Poetry Explorer- Classic Contemporary Poetry, ARCADES, by JOHN MILTON

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ARCADES, by             Poet's Biography
First Line: Look nymphs, and shepherds look
Last Line: All arcadia hath not seen.
Subject(s): Country Life

Part of an entertainment presented to the Countess Dowager of
Derby at Harefield by some noble persons of her family, who
appear on the scene in pastoral habit, moving toward the seat of
state, with this song.

I. Song

Look nymphs, and shepherds look,
What sudden blaze of majesty
Is that which we from hence descry
Too divine to be mistook:
This this is she
To whom our vows and wishes bend,
Here our solemn search hath end.

Fame that her high worth to raise,
Seemed erst so lavish and profuse,
We may justly now accuse
Of detraction from her praise;
Less than half we find expressed,
Envy bid conceal the rest.

Mark what radiant state she spreads,
In circle round her shining throne,
Shooting her beams like silver threads:
This this is she alone,
Sitting like a goddess bright,
In the centre of her light.

Might she the wise Latona be,
Or the towered Cybele,
Mother of a hundred gods?
Juno dares not give her odds;
Who had thought this clime had held
A deity so unparalleled?

As they come forward, the Genius of the Wood appears, and
turning toward them, speaks.

Genius. Stay gentle swains, for though in this disguise,
I see bright honour sparkle through your eyes;
Of famous Arcady ye are, and sprung
Of that renowned flood, so often sung,
Divine Alpheus, who by secret sluice,
Stole under seas to meet his Arethuse;
And ye the breathing roses of the wood,
Fair silver-buskined nymphs as great and good,
I know this quest of yours, and free intent
Was all in honour and devotion meant
To the great mistress of yon princely shrine,
Whom with low reverence I adore as mine,
And with all helpful service will comply
To further this night's glad solemnity;
And lead ye where ye may more near behold
What shallow-searching Fame hath left untold;
Which I full oft amidst these shades alone
Have sat to wonder at, and gaze upon:
For know by lot from Jove I am the pow'r
Of this fair wood, and live in oaken bow'r,
To nurse the saplings tall, and curl the grove
With ringlets quaint, and wanton windings wove.
And all my plants I save from nightly ill,
Of noisome winds, and blasting vapours chill.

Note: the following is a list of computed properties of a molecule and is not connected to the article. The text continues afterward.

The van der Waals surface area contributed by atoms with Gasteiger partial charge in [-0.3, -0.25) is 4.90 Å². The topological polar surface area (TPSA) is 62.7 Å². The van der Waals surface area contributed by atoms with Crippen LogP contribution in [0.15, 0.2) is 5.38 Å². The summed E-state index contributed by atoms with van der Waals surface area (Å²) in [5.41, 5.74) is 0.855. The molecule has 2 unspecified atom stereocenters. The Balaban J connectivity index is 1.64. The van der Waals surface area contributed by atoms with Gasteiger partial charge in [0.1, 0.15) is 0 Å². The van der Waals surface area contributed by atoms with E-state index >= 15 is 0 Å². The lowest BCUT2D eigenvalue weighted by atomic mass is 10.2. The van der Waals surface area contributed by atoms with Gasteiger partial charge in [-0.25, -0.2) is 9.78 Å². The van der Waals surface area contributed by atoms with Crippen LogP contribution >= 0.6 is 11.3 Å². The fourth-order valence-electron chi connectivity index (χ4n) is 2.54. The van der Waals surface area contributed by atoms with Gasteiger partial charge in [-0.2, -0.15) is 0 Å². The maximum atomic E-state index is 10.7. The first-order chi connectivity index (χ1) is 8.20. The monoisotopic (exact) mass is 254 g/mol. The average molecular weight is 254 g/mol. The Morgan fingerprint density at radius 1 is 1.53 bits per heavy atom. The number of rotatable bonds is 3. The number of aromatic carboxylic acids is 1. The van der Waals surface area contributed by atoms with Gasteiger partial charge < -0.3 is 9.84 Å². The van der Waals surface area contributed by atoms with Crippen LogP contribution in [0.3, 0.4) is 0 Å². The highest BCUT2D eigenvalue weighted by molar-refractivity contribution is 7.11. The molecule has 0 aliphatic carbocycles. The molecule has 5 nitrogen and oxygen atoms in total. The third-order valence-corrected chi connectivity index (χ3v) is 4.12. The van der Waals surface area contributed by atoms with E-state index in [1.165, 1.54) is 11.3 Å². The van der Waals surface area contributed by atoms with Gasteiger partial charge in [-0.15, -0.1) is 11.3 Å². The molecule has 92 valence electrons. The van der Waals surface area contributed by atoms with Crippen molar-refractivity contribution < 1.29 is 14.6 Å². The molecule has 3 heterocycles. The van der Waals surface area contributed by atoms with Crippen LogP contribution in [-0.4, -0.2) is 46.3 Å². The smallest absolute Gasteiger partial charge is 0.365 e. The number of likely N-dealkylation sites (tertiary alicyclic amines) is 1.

And from the boughs brush off the evil dew,
And heal the harms of thwarting thunder blue,
Or what the cross dire-looking planet smites,
Or hurtful worm with cankered venom bites.
When evening grey doth rise, I fetch my round
Over the mount, and all this hallowed ground
And early ere the odorous breath of morn
Awakes the slumb'ring leaves, or tasselled horn
Shakes the high thicket, haste I all about,
Number my ranks, and visit every sprout
With puissant words, and murmurs made to bless;
But else in deep of night when drowsiness
Hath locked up mortal sense, then listen I
To the celestial Sirens' harmony,
That sit upon the nine enfolded spheres,
And sing to those who hold the vital shears,
And turn the adamantine spindle round,
On which the fate of gods and men is wound.
Such sweet compulsion doth in music lie,
To lull the daughters of Necessity,
And keep unsteady Nature to her law,
And the low world in measured motion draw
After the heavenly tune, which none can hear
Of human mould with gross unpurged ear;
And yet such music worthiest were to blaze
The peerless height of her immortal praise,
Whose lustre leads us, and for her most fit,
If my inferior hand or voice could hit
Inimitable sounds; yet as we go,
Whate'er the skill of lesser gods can show,
I will assay, her worth to celebrate,
And so attend ye toward her glittering state;
Where ye may all that are of noble stem
Approach, and kiss her sacred vesture's hem.

II. Song

O'er the smooth enamelled green
Where no print of step hath been,
Follow me as I sing,
And touch the warbled string.
Under the shady roof
Of branching elm star-proof,
Follow me,
I will bring you where she sits,
Clad in splendour as befits
Her deity.
Such a rural Queen
All Arcadia hath not seen.

III. Song

Nymphs and shepherds dance no more
By sandy Ladon's lilied banks.
On old Lycaeus or Cyllene hoar,
Trip no more in twilight ranks;
Though Erymanth your loss deplore,
A better soil shall give ye thanks.
From the stony Maenalus,
Bring your flocks, and live with us;
Here ye shall have greater grace,
To serve the Lady of this place.
Though Syrinx your Pan's mistress were,
Yet Syrinx well might wait on her.
Such a rural Queen
All Arcadia hath not seen.

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